Oil price hits highest level since July 2015 as Erdogan threatens Kurdish exports

Highest level since July 2015

Tom Eckett
Turkish president Recep Tayyip Erdogan

Turkish president Recep Tayyip Erdogan

Brent crude shot up to its highest level in over two years on Monday after Turkish President Recep Erdogan threatened to cut off the pipeline that brings oil from northern Iraq to markets.

As a result, the price of Brent Crude rose 3.8% to close at $59 a barrel, its highest level since July 2015, but has since continued to rise 0.3% to $59.2 a barrel in early morning trading.

Erdogan's threat to shut off the main pipeline in northern Iraq comes as the region held an independence referendum to see whether it should become an autonomous Kurdish region, something the Turkish President strongly opposes.

The pipeline, which Erdogan has threatened to "close", usually pumps between 500,000 and 600,000 barrels a day.

According to the Financial Times, Kurdish exports have risen strongly since 2014, which has allowed the Kurdistan Regional Government to plan for independence from Iraq, despite resistance from the US, Turkey and Iran.

Furthermore, oil prices have gained over 30% since June as global inventories have tightened following expanding demand from industrialised countries as well as emerging markets for the first time in nearly a decade.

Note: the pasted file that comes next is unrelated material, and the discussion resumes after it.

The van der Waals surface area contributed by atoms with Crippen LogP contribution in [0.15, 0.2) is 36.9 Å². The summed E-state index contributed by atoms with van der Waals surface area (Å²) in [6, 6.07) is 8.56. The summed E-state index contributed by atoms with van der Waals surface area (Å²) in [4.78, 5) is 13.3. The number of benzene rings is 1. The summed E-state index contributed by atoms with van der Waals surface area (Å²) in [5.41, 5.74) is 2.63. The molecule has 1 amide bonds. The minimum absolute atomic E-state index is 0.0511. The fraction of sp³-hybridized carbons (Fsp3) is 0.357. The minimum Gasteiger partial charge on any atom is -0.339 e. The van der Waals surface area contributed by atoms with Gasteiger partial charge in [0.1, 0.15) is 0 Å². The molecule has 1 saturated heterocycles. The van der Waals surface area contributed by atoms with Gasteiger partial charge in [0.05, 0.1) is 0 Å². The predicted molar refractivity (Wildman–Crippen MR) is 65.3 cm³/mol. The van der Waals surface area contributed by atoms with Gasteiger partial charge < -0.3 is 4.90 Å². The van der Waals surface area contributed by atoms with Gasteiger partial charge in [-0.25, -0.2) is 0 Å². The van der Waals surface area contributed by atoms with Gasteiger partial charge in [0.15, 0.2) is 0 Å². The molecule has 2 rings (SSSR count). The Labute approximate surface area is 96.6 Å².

What is the outlook for oil as prices slip into bear market territory?

The price of Brent Crude has risen from over $55 a barrel last week as OPEC and non-OPEC producers both said the market was rebalancing amid strong global demand.

West Texas Intermediate (WTI) rose 3.1% to $52.2 a barrel, its highest level since April, and 0.11% to $52.3 a barrel in early morning trading.

Demand from China has been a crucial driver of the return to above $55 a barrel prices as the world's second largest economy builds its strategic petroleum reserve.

Mohammed Barkindo, OPEC's secretary-general, said: "So for the foreseeable future, we can count on the Asia Pacific to be the primary outlet for OPEC and Middle Eastern export barrels," according to the FT.

Jordan Hiscott, chief trader at ayondo markets, said: "Geopolitics has been the latest catalyst for the increase, specifically the threat from Turkey, in light of the recent Kurdish referendum on independence, to halt supply to Europe from the pipeline that carries oil exports from Kurdistan.

"With global oil inventories now noticeably lower, the recent OPEC production cuts, albeit slowly, seem also to be having an upward lift to prices.

"Whether this momentum can continue is another factor. The next significant level of resistance comes in when WTI is around $55 a barrel, which is likely to be closely watched by investors and traders."

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